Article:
Viral hepatitis is caused by at least five etiologically and immunologically distinct viruses: hepatitis A (HAV), hepatitis B (HBV), hepatitis C (HCV), hepatitis D (HDV), and hepatitis E (HEV). The clinical, epidemiologic, and immunologic features of these five forms of viral hepatitis may be similar or different. Hepatitis also may occur during the course of disease caused by cytomegalovirus, Epstein-Barr virus, herpes simplex virus, varicella-zoster virus, adenoviruses, enteroviruses, rubella virus, arboviruses, and other agents.
Hepatitis A is synonymous with "infectious hepatitis," an ancient disease described by Hippocrates and formerly known as epidemic jaundice, acute catarrhal jaundice, and other designations. The fulminant form of the disease was called acute yellow atrophy of the liver.
Hepatitis B is synonymous with "serum hepatitis," a disease with a more recent history. The first known outbreak occurred during 1883 among a group of shipyard workers who were vaccinated against smallpox with glycerinated lymph of human origin. Later, an increased incidence of the disease was observed among patients attending venereal disease clinics, diabetes clinics, and other facilities where multiple injections were given with inadequately sterilized syringes and needles contaminated with the blood of a viral carrier. The most extensive outbreak occured in 1942, when yellow fever vaccine containing human serum caused 28 585 cases of hepatitis B infection with jaundice among United Stated military personnel.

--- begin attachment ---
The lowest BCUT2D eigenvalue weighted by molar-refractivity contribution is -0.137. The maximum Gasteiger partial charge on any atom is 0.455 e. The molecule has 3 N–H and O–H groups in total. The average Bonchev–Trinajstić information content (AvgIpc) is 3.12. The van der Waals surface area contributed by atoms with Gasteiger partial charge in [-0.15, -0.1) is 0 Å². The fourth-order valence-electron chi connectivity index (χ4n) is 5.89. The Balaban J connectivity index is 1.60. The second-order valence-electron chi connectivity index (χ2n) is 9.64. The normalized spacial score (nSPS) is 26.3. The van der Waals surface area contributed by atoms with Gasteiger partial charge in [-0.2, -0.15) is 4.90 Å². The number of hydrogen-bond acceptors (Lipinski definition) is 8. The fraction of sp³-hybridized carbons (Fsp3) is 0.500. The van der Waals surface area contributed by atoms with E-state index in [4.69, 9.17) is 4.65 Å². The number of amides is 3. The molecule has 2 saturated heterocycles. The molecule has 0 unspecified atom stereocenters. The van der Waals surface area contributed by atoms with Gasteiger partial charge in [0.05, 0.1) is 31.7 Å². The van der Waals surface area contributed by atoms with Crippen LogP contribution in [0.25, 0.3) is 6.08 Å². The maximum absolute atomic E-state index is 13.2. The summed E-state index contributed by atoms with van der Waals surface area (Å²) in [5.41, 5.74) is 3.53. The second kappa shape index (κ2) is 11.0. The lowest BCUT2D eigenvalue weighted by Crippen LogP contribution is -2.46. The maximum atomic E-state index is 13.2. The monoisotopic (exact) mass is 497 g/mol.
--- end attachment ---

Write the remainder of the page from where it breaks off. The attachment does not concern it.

- Copyright © 1992 by the American Academy of Pediatrics